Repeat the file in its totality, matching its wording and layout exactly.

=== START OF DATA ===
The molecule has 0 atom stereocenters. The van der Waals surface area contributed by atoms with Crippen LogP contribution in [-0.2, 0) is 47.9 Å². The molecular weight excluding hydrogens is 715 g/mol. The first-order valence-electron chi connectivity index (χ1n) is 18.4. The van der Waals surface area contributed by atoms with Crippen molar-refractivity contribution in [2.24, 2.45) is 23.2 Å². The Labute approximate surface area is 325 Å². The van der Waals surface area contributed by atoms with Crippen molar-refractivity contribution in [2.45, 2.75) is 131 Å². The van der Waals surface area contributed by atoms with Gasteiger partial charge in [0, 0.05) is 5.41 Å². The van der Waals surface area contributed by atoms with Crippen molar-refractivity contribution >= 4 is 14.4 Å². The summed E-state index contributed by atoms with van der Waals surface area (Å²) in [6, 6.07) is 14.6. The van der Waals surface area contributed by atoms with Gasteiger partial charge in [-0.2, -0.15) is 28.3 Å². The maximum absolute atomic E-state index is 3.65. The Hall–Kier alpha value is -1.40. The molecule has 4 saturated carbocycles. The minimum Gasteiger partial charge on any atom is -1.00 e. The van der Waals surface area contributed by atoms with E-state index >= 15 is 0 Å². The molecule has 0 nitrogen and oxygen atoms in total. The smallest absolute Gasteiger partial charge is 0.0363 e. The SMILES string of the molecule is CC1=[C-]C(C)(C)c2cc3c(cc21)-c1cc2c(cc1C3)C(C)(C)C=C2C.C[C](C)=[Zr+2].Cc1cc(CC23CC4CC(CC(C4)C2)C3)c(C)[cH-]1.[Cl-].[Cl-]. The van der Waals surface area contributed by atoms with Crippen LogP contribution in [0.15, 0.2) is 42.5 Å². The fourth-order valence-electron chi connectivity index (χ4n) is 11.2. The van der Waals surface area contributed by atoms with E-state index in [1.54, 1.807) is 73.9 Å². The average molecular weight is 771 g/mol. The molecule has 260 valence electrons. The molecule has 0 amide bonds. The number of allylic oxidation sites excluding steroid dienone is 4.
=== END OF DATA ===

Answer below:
The molecule has 0 atom stereocenters. The van der Waals surface area contributed by atoms with Crippen LogP contribution in [-0.2, 0) is 47.9 Å². The molecular weight excluding hydrogens is 715 g/mol. The first-order valence-electron chi connectivity index (χ1n) is 18.4. The van der Waals surface area contributed by atoms with Crippen molar-refractivity contribution in [2.24, 2.45) is 23.2 Å². The Labute approximate surface area is 325 Å². The van der Waals surface area contributed by atoms with Crippen molar-refractivity contribution in [2.45, 2.75) is 131 Å². The van der Waals surface area contributed by atoms with Gasteiger partial charge in [0, 0.05) is 5.41 Å². The van der Waals surface area contributed by atoms with Crippen molar-refractivity contribution >= 4 is 14.4 Å². The summed E-state index contributed by atoms with van der Waals surface area (Å²) in [6, 6.07) is 14.6. The van der Waals surface area contributed by atoms with Gasteiger partial charge in [-0.2, -0.15) is 28.3 Å². The maximum absolute atomic E-state index is 3.65. The Hall–Kier alpha value is -1.40. The molecule has 4 saturated carbocycles. The minimum Gasteiger partial charge on any atom is -1.00 e. The van der Waals surface area contributed by atoms with E-state index >= 15 is 0 Å². The molecule has 0 nitrogen and oxygen atoms in total. The smallest absolute Gasteiger partial charge is 0.0363 e. The SMILES string of the molecule is CC1=[C-]C(C)(C)c2cc3c(cc21)-c1cc2c(cc1C3)C(C)(C)C=C2C.C[C](C)=[Zr+2].Cc1cc(CC23CC4CC(CC(C4)C2)C3)c(C)[cH-]1.[Cl-].[Cl-]. The van der Waals surface area contributed by atoms with Crippen LogP contribution in [0.15, 0.2) is 42.5 Å². The fourth-order valence-electron chi connectivity index (χ4n) is 11.2. The van der Waals surface area contributed by atoms with E-state index in [1.54, 1.807) is 73.9 Å². The average molecular weight is 771 g/mol. The molecule has 260 valence electrons. The molecule has 0 amide bonds. The number of allylic oxidation sites excluding steroid dienone is 4.